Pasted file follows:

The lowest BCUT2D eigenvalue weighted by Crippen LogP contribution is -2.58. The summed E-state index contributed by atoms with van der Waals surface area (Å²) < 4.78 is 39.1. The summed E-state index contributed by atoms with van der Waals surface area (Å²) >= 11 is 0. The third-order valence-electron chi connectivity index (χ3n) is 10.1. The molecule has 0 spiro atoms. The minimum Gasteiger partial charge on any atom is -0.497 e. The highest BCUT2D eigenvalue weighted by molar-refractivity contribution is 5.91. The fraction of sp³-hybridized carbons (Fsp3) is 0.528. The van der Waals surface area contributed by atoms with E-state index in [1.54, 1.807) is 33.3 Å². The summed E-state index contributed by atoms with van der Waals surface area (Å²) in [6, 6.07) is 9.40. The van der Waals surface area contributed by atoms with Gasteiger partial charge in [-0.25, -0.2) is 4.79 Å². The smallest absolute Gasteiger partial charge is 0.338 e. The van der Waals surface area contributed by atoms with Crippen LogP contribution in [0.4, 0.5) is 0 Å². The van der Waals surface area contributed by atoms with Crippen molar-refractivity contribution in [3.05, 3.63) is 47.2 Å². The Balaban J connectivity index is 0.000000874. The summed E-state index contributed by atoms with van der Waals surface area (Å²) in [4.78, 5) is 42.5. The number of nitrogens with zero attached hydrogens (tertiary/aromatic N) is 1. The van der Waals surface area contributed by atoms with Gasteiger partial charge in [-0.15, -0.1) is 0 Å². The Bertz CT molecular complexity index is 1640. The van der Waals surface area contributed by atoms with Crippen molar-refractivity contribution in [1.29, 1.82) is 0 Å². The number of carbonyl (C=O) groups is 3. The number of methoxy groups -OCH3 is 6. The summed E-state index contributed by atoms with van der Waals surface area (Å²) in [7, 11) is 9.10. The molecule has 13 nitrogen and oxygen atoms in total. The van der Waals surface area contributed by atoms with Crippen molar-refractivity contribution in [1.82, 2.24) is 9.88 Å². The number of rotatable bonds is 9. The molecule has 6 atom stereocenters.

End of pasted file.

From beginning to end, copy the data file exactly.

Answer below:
The lowest BCUT2D eigenvalue weighted by Crippen LogP contribution is -2.58. The summed E-state index contributed by atoms with van der Waals surface area (Å²) < 4.78 is 39.1. The summed E-state index contributed by atoms with van der Waals surface area (Å²) >= 11 is 0. The third-order valence-electron chi connectivity index (χ3n) is 10.1. The molecule has 0 spiro atoms. The minimum Gasteiger partial charge on any atom is -0.497 e. The highest BCUT2D eigenvalue weighted by molar-refractivity contribution is 5.91. The fraction of sp³-hybridized carbons (Fsp3) is 0.528. The van der Waals surface area contributed by atoms with E-state index in [1.54, 1.807) is 33.3 Å². The summed E-state index contributed by atoms with van der Waals surface area (Å²) in [6, 6.07) is 9.40. The van der Waals surface area contributed by atoms with Gasteiger partial charge in [-0.25, -0.2) is 4.79 Å². The smallest absolute Gasteiger partial charge is 0.338 e. The van der Waals surface area contributed by atoms with Crippen LogP contribution in [0.4, 0.5) is 0 Å². The van der Waals surface area contributed by atoms with Crippen molar-refractivity contribution in [3.05, 3.63) is 47.2 Å². The Balaban J connectivity index is 0.000000874. The summed E-state index contributed by atoms with van der Waals surface area (Å²) in [4.78, 5) is 42.5. The number of nitrogens with zero attached hydrogens (tertiary/aromatic N) is 1. The van der Waals surface area contributed by atoms with Gasteiger partial charge in [-0.15, -0.1) is 0 Å². The Bertz CT molecular complexity index is 1640. The van der Waals surface area contributed by atoms with Crippen molar-refractivity contribution in [1.29, 1.82) is 0 Å². The number of carbonyl (C=O) groups is 3. The number of methoxy groups -OCH3 is 6. The summed E-state index contributed by atoms with van der Waals surface area (Å²) in [7, 11) is 9.10. The molecule has 13 nitrogen and oxygen atoms in total. The van der Waals surface area contributed by atoms with Crippen molar-refractivity contribution in [1.82, 2.24) is 9.88 Å². The number of rotatable bonds is 9. The molecule has 6 atom stereocenters.